Ijele masquerade

Inscribed in 2009 (4.COM) on the Representative List of the Intangible Cultural Heritage of Humanity

Country(ies): Nigeria



Ijele masquerade

In many communities in the state of Anambra in south-eastern Nigeria, celebrations, burial ceremonies and other special occasions during the dry season to evoke fertility and a bountiful harvest feature the performance of the Ijele masquerade. The mask is about four metres tall – so large that it takes a hundred men six months of work to prepare the costume and build an outdoor house to hold it before a performance. Divided into upper and lower segments by a large python at the centre, the ijele is constructed of colourful fabric on a skeleton of bamboo sticks and decorated with figurines and depictions of every aspect of life. The towering masked figure dances at the culmination of a series of other masquerades, protected by six ‘police’ and carrying a mirror with the power to draw in and punish evildoers. Ijele mask carriers, chosen by ballot, seclude themselves for three months, during which they live on a special diet to acquire the strength necessary to don the mask. The masquerade plays a number of important roles in the community: spiritually, it marks both festive and solemn occasions; politically, it provides an opportunity to reaffirm loyalty to a chief or king; and culturally it provides a popular entertainment as young boys and girls sing and dance to the tunes of Akunechenyi music.


Decision 4.COM 13.63

The Committee (…) decides that [this element] satisfies the criteria for inscription on the Representative List of the Intangible Cultural Heritage of Humanity, as follows:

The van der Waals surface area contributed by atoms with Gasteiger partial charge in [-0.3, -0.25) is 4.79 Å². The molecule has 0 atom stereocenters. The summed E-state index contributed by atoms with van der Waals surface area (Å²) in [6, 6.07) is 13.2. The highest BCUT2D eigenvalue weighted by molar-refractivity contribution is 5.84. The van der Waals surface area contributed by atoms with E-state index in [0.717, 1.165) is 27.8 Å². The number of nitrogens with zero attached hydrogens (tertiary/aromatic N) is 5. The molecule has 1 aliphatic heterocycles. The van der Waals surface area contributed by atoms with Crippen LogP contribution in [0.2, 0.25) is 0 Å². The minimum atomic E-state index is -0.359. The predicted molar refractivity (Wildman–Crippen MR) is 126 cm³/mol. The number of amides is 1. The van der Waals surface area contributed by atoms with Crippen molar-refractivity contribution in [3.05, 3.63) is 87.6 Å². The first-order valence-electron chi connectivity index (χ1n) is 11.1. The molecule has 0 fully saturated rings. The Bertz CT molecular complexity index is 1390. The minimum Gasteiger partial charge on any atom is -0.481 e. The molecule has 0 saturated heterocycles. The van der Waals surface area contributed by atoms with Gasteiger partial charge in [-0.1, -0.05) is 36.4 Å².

• R.1: The Ijele masquerade includes songs, music, dance, social practices, rituals and events concerning nature, and is recreated and passed on to younger generations by the communities as a symbol of their beliefs, identity, continuity and the interaction of human beings with nature;
  • R.2: Inscription on the Representative List will contribute to reinforcing the visibility of intangible cultural heritage and promoting its importance at the local, national and international levels, increasing respect for the political, spiritual, social and recreational significance the element embodies;
  • R.3: Measures to ensure the element’s viability are proposed by the Government and the communities that are committed to safeguarding it, supported by financial and administrative resources;
  • R.4: The support of the State for the nomination is complemented by the consent of the communities and practitioners;
  • R.5: The Ijele Masquerade is inscribed on a national inventory of intangible cultural heritage.



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